and powdered, John Parry was a Master of the High Baroque. Born
in about 1710, and almost certainly on the Cefn Amwlch estate
at Bryn Cynan on the Lleyn Peninsula, he was blind from birth.
His first patrons were the Griffiths family, owners of the estate,
and they provided the young blind boy with the harp which was
to give him the means of making a livelihood. This was a Welsh
triple harp, and John Parry played it in the traditional manner,
resting it on his left shoulder, the left hand playing the treble,
and the right hand playing the bass.
the eighteenth-century, the only possible way of making a professional
career as a harpist was to find oneself a wealthy patron, and by
the late 1730s John Parry had gained the patronage of the family
in whose employ he was to remain for the rest of his life. This
was the family of Sir Watkin Williams Wynn, whose family seat was
Wynnstay, near Ruabon. As a Member of Parliament, Sir Watkin kept
a house in London as well, and he would have taken his retinue,
which included his harpist, from one house to another with him.
Thus John Parry spent a great deal of time in London and mixed
in the cultural and artistic circles of his day. His first publication
was his ‘Antient Welsh Airs by the Bards of Wales’ (1742),
and such was the pride of his patron Sir Watkin Williams Wynn in
the preeminence of his harpist that he subscribed to no fewer than
ten copies of the book.
Parry’s concert career does not seem to have been much hampered
by his blindness. There are accounts of his concerts in London,
Cambridge, Oxford, Leeds and Dublin, and on 27 February and 1 March
1741 he played Handel’s Concerto in B flat at Hickford’s
Great Room in Brewer Street, Soho.
1750 the harpist William Powel died. He was the harpist who,
fourteen years before, had given the first performance of Handel’s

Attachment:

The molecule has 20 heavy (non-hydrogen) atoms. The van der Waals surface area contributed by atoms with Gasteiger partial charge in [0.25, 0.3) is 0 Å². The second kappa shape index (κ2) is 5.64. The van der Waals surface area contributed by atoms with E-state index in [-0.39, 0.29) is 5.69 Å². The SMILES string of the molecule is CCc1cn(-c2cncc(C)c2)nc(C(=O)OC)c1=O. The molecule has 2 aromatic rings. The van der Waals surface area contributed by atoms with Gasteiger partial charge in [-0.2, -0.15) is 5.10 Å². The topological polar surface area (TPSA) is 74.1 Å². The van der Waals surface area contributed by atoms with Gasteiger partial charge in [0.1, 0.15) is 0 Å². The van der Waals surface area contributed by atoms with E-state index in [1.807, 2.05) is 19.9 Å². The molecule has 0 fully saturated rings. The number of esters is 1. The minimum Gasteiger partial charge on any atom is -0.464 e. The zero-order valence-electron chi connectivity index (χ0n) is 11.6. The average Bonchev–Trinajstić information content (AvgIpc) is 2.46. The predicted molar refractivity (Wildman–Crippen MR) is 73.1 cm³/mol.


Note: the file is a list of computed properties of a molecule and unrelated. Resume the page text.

Concerto, and who, at the time of his death was harpist to Frederick,
Prince of Wales. “Race to London like a greyhound after a
hare, and there is no doubt but that you will obtain the prize
you so richly deserve”, urged his friend Richard Morris. “Refuse
not your due honour when it be offered unto you”, he continued.
But to no avail. There is no record of John Parry’s ever
having hankered after a Royal Appointment, or being offered one
despite his distinction.
1757, it was John Parry’s playing which inspired the poet Thomas
Gray to finish his Ode ‘The Bard’ and no doubt it is
his noble playing which is commemorated in the lines “And
with a master’s hand and prophet’s fire/ Struck the
deep sorrows of his lyre”. It is for his ‘Lessons’ or
Sonatas for the Harp (Adlais Catalogue
no. 39) that John Parry
is best remembered today. These were published along with a second
collection of ‘Welsh, English and Scotch Airs with new Variations’ in
1761. He was admitted to the élite circle of the Royal Society
of Musicians in 1763, and he knew many distinguished people like
Sir Joshua Reynolds, the painter, and Sir David Garrick, the actor – rather
to the resentment of some of his Welsh friends who considered him
haughty, disdainful and cold. He published another collection of ‘Antient
Airs’ in 1781. This one was called ‘British Harmony’,
and dedicated to Sir Watkin Williams Wynn II, son of his previous
Parry died on 7 October 1782, and the engraving* reproduced in
the ‘Gentleman’s Magazine’ after his death is
eloquent enough testimony to the esteem in which he was held, as
an influential and greatly respected musical figure.
on the cover and inside pages of Adlais’s facsimile edition
of the Four Lessons/Sonatas.
portrait painted by his son, William Parry, once hung in Lady
home (www.ladyllanover.org.uk) and the triple harp which he played
in 1755 has been reproduced by Christopher Barlow (www.barlowharps.demon.co.
uk) , and is now owned and played by Ann Griffiths.
other composer-harpists named John Parry are represented in the
Adlais Catalogue, viz. John Parry (Bardd Alaw) (1776-1851), and
his son John Orlando Parry (1810-1879).
Ann Griffiths 2005